We review these questions de novo. See Gilbert v. Monsanto Co., 216 F.3d 695, 700 (8th Cir. 2000). In doing so, we apply “basic principles of contract law,” Sheng v. Starkey Lab'ys, Inc., 53 F.3d 192, 194 (8th Cir. 1995) (applying state law), and interpret the settlement agreement according to its “clear, plain[,] and unequivocal” terms, Kells v. Mo. Mountain Props., Inc., 247 S.W.3d 79, 85 (Mo. Ct. App. 2008).
The statutory background here is complicated, but the parties' arguments are not. The plaintiffs start with the premise that, under the settlement agreement, the parties must “disregard[ ]” any “statutory or administrative change[ ]” that has a “disproportionate adverse financial impact” on the St. Louis Public School District. In their view, the change to the funding formula falls squarely within that prohibition. And Missouri's position is that charter schools had a right to that money from the moment they came into existence.
Missouri law lingers in the background because the funding formulas matter. After all, the obligations created by the settlement agreement, including “magnet schools,” “[a]ll-day kindergarten,” and “[s]ummer school,” were all “subject to financing pursuant to Missouri Senate Bill 781.” The formula, in other words, “controlled or affected the obligations” created by the agreement. Sharp v. Interstate Motor Freight Sys., 442 S.W.2d 939, 945 (Mo. banc 1969) (quoting Conn. Mut. Life Ins. Co. v. Cushman, 108 U.S. 51, 65, 2 S.Ct. 236, 27 L.Ed. 648 (1883)).
As we know, however, the Missouri Legislature amended the funding formula in 2006. If the amendment reduced the funding available to the St. Louis Public School District, then the outcome of this case would turn on whether the “adverse financial impact” was “disproportionate.” If, on the other hand, charter schools always had a right to their per-pupil share of special-sales-tax revenue, then there would be no “adverse financial impact” at all, much less a “disproportionate” one.
Our starting point is Senate Bill 781, which contained the original charter-school funding formula. It required the St. Louis Public School District to “pay” charter schools “an annual amount equal to the ․ adjusted operating levy for school purposes ․ times the guaranteed tax base per eligible pupil ․ times the number of the district's resident pupils attending the charter school ․” Mo. Rev. Stat. § 160.415.2(1) (1998). The formula was as complicated as it sounded.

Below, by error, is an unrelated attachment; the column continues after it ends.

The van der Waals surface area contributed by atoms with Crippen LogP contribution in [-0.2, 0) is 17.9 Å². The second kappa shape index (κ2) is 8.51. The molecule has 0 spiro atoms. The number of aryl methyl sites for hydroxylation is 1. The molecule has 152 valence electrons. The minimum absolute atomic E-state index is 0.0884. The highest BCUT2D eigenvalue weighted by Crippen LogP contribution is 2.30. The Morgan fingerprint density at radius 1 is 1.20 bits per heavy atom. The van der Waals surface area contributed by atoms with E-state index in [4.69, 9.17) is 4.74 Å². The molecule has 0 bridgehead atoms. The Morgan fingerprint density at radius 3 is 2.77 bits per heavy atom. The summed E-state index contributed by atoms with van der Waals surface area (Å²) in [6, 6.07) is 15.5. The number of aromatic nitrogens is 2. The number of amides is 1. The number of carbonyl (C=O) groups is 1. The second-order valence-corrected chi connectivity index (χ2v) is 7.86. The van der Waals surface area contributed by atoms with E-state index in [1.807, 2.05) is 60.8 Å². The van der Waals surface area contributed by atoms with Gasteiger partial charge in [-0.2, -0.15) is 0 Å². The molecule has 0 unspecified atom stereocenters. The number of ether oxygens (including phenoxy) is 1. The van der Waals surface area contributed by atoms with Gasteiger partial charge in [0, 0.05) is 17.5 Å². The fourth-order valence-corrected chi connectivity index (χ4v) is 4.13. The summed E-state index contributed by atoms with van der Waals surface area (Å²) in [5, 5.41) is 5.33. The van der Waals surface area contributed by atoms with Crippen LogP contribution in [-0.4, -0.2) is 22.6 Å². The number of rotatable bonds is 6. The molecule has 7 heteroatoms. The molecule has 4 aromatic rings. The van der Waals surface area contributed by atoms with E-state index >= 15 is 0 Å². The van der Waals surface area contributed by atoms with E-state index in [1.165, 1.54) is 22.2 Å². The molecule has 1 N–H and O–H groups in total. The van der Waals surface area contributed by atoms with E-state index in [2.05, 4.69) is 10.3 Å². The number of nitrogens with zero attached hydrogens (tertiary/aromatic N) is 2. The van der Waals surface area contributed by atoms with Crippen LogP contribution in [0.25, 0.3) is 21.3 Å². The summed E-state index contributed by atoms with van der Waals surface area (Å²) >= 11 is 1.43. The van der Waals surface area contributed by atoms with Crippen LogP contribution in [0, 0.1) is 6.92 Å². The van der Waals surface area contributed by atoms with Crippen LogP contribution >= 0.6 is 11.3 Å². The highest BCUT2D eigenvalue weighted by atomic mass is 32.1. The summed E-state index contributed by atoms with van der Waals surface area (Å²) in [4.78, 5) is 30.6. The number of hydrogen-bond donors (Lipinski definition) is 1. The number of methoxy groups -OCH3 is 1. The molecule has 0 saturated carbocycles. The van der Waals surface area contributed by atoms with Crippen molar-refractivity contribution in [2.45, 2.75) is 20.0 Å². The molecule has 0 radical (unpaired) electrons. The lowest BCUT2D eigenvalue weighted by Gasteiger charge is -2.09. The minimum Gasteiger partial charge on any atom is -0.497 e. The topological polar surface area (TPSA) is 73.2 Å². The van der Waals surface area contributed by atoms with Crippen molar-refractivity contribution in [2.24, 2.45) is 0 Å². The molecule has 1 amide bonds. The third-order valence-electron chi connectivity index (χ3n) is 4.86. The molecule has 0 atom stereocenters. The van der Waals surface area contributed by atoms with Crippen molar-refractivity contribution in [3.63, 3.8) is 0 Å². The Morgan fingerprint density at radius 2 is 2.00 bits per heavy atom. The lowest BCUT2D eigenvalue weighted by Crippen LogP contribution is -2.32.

It had three components. First, the “guaranteed tax base per eligible pupil,” a technical reference to the state contribution. See id. § 163.011(11). Second, the “number of the district's resident pupils attending the charter school,” another technical reference, but this time to the number of in-district students opting to attend a charter school. Id. § 160.415.2(1). Third, the “adjusted operating levy for school purposes.” Id.
The last component is the focus of this case. Most Missouri municipalities fund school districts through a property-tax levy. See Mo. Rev. Stat. §§ 163.011(2), 164.011. But Senate Bill 781 created another option: a “sales tax equivalent.” Mo. Rev. Stat. § 163.011(13) (1998) (emphasis added). Viewed against the backdrop of Missouri's (complicated) school-funding system, it referred to supplementary-funding mechanisms like St. Louis's special sales tax.
The parties' settlement agreement is what created the need for supplemental funding. “[M]agnet schools,” “[a]ll-day kindergarten,” and “[s]ummer school” are expensive to operate. And, under state law, property-tax hikes are difficult to pass. See, e.g., Mo. Const. art. X, § 11(c) (1998). So rather than risk the progress the parties had made in reaching a settlement, they opted to supplement existing property taxes with a special sales tax that passed by referendum vote. See Mo. Rev. Stat. § 162.1100.5 (1998); Liddell v. Special Admin. Bd. of Transitional Sch. Dist. of City of St. Louis, 894 F.3d 959, 963 (8th Cir. 2018). This “sales tax equivalent,” Mo. Rev. Stat. § 163.011(13) (1998), then became a part of the “adjusted operating levy” that had to be shared with charter schools, id. § 160.415.2(1).
The plaintiff's argument to the contrary reads out the words “sales tax equivalent.” It is also inconsistent with how Missouri funded its schools at the time. The amount of state aid depended on the district's local tax revenue. See id. § 163.031.6. The goal was to try to equalize the amount of funding each district received on a per-pupil basis. See id. (incorporating an “eligible[-]pupils” component). If property-tax levies and sales-tax equivalents did not count, as the plaintiffs apparently argue, some districts would have reaped a windfall. And charter schools would have been chronically underfunded.
We have reached a similar conclusion before. Charter schools, as we have observed, are “funded by diverting federal, state, and local education funding away from [school districts] on a per-pupil basis.” Jenkins v. Kan. City Mo. Sch. Dist., 516 F.3d 1074, 1078–79 (8th Cir. 2008) (emphasis added). The system, in other words, is supposed to work in exactly this way.